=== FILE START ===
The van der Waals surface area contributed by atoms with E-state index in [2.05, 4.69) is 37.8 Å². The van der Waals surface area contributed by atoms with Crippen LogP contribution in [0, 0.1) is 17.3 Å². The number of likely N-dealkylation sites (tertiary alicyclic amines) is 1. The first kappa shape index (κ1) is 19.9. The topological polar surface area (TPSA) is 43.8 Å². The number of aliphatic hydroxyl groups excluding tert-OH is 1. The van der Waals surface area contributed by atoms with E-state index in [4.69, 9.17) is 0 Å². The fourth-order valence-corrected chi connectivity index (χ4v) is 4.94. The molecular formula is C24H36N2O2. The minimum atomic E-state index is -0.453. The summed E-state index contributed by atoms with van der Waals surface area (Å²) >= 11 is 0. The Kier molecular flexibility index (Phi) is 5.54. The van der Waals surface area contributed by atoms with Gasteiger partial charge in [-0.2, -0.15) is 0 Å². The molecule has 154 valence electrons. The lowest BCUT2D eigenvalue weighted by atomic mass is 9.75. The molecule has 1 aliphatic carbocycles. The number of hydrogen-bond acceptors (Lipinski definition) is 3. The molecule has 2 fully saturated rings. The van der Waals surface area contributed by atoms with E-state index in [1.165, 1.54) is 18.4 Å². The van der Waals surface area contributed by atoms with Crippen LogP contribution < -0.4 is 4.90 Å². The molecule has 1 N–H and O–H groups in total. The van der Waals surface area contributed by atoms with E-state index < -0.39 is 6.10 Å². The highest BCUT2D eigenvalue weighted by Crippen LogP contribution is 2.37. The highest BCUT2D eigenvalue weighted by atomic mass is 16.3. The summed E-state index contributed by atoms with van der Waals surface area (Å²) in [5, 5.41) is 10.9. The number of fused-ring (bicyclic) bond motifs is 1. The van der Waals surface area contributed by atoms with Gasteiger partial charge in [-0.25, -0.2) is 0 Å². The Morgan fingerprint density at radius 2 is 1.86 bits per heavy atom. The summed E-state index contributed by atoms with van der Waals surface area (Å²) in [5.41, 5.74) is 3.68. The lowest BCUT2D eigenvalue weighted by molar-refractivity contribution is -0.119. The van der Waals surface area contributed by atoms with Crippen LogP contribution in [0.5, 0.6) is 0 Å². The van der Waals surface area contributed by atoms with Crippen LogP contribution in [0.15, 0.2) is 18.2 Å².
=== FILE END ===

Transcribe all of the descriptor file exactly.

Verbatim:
The van der Waals surface area contributed by atoms with E-state index in [2.05, 4.69) is 37.8 Å². The van der Waals surface area contributed by atoms with Crippen LogP contribution in [0, 0.1) is 17.3 Å². The number of likely N-dealkylation sites (tertiary alicyclic amines) is 1. The first kappa shape index (κ1) is 19.9. The topological polar surface area (TPSA) is 43.8 Å². The number of aliphatic hydroxyl groups excluding tert-OH is 1. The van der Waals surface area contributed by atoms with E-state index in [4.69, 9.17) is 0 Å². The fourth-order valence-corrected chi connectivity index (χ4v) is 4.94. The molecular formula is C24H36N2O2. The minimum atomic E-state index is -0.453. The summed E-state index contributed by atoms with van der Waals surface area (Å²) >= 11 is 0. The Kier molecular flexibility index (Phi) is 5.54. The van der Waals surface area contributed by atoms with Gasteiger partial charge in [-0.2, -0.15) is 0 Å². The molecule has 154 valence electrons. The lowest BCUT2D eigenvalue weighted by atomic mass is 9.75. The molecule has 1 aliphatic carbocycles. The number of hydrogen-bond acceptors (Lipinski definition) is 3. The molecule has 2 fully saturated rings. The van der Waals surface area contributed by atoms with E-state index in [1.165, 1.54) is 18.4 Å². The van der Waals surface area contributed by atoms with Crippen LogP contribution < -0.4 is 4.90 Å². The molecule has 1 N–H and O–H groups in total. The van der Waals surface area contributed by atoms with E-state index < -0.39 is 6.10 Å². The highest BCUT2D eigenvalue weighted by Crippen LogP contribution is 2.37. The highest BCUT2D eigenvalue weighted by atomic mass is 16.3. The summed E-state index contributed by atoms with van der Waals surface area (Å²) in [5, 5.41) is 10.9. The number of fused-ring (bicyclic) bond motifs is 1. The van der Waals surface area contributed by atoms with Gasteiger partial charge in [-0.25, -0.2) is 0 Å². The Morgan fingerprint density at radius 2 is 1.86 bits per heavy atom. The summed E-state index contributed by atoms with van der Waals surface area (Å²) in [5.41, 5.74) is 3.68. The lowest BCUT2D eigenvalue weighted by molar-refractivity contribution is -0.119. The van der Waals surface area contributed by atoms with Crippen LogP contribution in [0.5, 0.6) is 0 Å². The van der Waals surface area contributed by atoms with Crippen LogP contribution in [0.15, 0.2) is 18.2 Å².